Added in 1999 – Deleted in 2000
Reasons for deletion
The pests R. bilineatus, R. phoenicis and R. vulneratus were considered less important that R. ferrugineus and R. palmarum. In 2000 they were therefore removed from the EPPO Alert List.
Rhynchophorus species (Coleoptera: Curculionidae) - palm weevils
Why Following the introduction of Rhynchophorus ferrugineus in Spain, an assessment of the risks presented by other exotic palm weevils for southern countries has been made by Spanish scientists. Their conclusion was that R. ferrugineus and R. palmatum were the most threatening species. Other species like Dynamis borassi, R. quadrangulus and Matemasius cinnamominus were considered of little importance. R. bilineatus, R. phoenicis and R. vulneratus were considered of intermediate importance.
Damage Severely attacked palm trees show a total loss of the palms and rotting of the trunk which lead to the death of the tree. Larvae bore tunnels in the trunk.
Where Asia: Indonesia (Buru, Sulawesi, Maluku). Oceania: Papua New Guinea, Solomon islands.
On which plants Cocos nucifera, Metroxylon sagu, M. solomonense.
Where Tropical and equatorial Africa (from Senegal to Ethiopia, and to South Africa). Introduction into South America is speculated but has not been verified.
On which plants Borassus spp., Elaeis guineensis, Hyphaene spp., Phoenix spp. (including P. dactylifera).
Where Asia: Indonesia (Borneo, Java, Sumatra and other islands), Japan (south), Malaysia, Philippines, Thailand. Oceania: Papua New Guinea.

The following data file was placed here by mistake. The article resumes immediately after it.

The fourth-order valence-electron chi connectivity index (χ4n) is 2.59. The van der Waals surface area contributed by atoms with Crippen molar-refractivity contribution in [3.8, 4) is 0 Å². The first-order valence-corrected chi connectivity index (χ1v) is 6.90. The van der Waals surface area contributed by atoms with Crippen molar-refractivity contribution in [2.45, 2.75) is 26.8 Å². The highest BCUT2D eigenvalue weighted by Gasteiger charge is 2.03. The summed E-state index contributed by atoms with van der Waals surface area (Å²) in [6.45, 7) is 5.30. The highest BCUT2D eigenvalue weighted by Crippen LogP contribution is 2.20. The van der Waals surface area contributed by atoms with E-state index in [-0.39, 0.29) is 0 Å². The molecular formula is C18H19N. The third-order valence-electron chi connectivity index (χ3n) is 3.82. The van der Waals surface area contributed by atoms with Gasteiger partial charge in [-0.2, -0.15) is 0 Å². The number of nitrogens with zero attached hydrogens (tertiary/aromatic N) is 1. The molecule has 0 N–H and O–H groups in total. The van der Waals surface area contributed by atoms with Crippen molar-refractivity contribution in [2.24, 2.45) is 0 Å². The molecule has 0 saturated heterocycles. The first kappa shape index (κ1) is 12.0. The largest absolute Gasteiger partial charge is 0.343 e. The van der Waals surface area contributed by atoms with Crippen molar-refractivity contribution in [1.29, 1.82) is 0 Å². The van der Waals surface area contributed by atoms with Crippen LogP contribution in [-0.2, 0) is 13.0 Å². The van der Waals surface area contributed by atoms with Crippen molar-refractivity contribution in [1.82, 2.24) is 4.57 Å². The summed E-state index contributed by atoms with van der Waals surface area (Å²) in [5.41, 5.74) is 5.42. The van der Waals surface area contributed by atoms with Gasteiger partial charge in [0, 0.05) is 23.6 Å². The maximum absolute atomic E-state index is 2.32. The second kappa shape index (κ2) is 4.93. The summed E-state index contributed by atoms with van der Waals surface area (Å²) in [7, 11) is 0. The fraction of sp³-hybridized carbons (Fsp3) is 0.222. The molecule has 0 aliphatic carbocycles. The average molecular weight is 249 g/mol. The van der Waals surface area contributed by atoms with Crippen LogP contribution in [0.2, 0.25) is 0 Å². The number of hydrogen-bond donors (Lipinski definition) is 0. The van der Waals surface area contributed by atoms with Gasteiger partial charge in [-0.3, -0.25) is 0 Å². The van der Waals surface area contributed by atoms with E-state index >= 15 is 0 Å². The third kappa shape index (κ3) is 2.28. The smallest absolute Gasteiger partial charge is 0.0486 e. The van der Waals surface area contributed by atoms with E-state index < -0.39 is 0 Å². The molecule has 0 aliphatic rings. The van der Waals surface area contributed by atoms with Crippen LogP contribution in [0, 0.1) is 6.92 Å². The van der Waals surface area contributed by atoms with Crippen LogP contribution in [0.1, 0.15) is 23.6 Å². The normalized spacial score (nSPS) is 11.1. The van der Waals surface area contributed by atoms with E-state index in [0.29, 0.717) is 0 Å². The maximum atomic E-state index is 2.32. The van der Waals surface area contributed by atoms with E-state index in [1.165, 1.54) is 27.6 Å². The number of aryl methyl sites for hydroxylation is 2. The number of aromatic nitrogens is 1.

On which plants Areca catechu, Arenga saccharifera, Cocos nucifera, Corypha gebanga, Elaeis guineensis, Livistona chinensis, Metroxylon sagu, Oncosperma tigillaria, O. horrida, Oreodoxa regia.
Pathway Palmae plants for planting (including date palms and ornamental palms) from infested countries.
Possible risks Date palms are important crops in northern African countries, and ornamental palms are widely planted in the Mediterranean area. These insects are difficult to detect by simple visual inspections (larvae live inside the plants), and young plants can be infested by eggs or larvae which are also difficult to see.
Source(s) Barranco, P.; de la Peña, J.; Martín, M.M.; Cabello, T. (1998) Eficacia del control químico de la nueva plaga de las palmeras Rhynchophorus ferrugineus (Olivier, 1790) (Col.: Curculionidae). Boletín de Sanidad Vegetal, Plagas, 24(1), 23-40
CABI maps no. 258 & 259.
Esteban-Durán, J.; Yela, J.L.; Beitia-Crespo, F.; Jiménez-Alvarez, A. (1998) Curculiónidos exóticos susceptibles de ser introducidos en España y otros países de la Unión Europa a través de vegetales importados (Coleoptera: Curculionidae: Rhynchophorinae). Boletín de Sanidad Vegetal, Plagas, 24(1), 23-40.
EPPO RS 99/012
Panel review date - Entry date 1999-01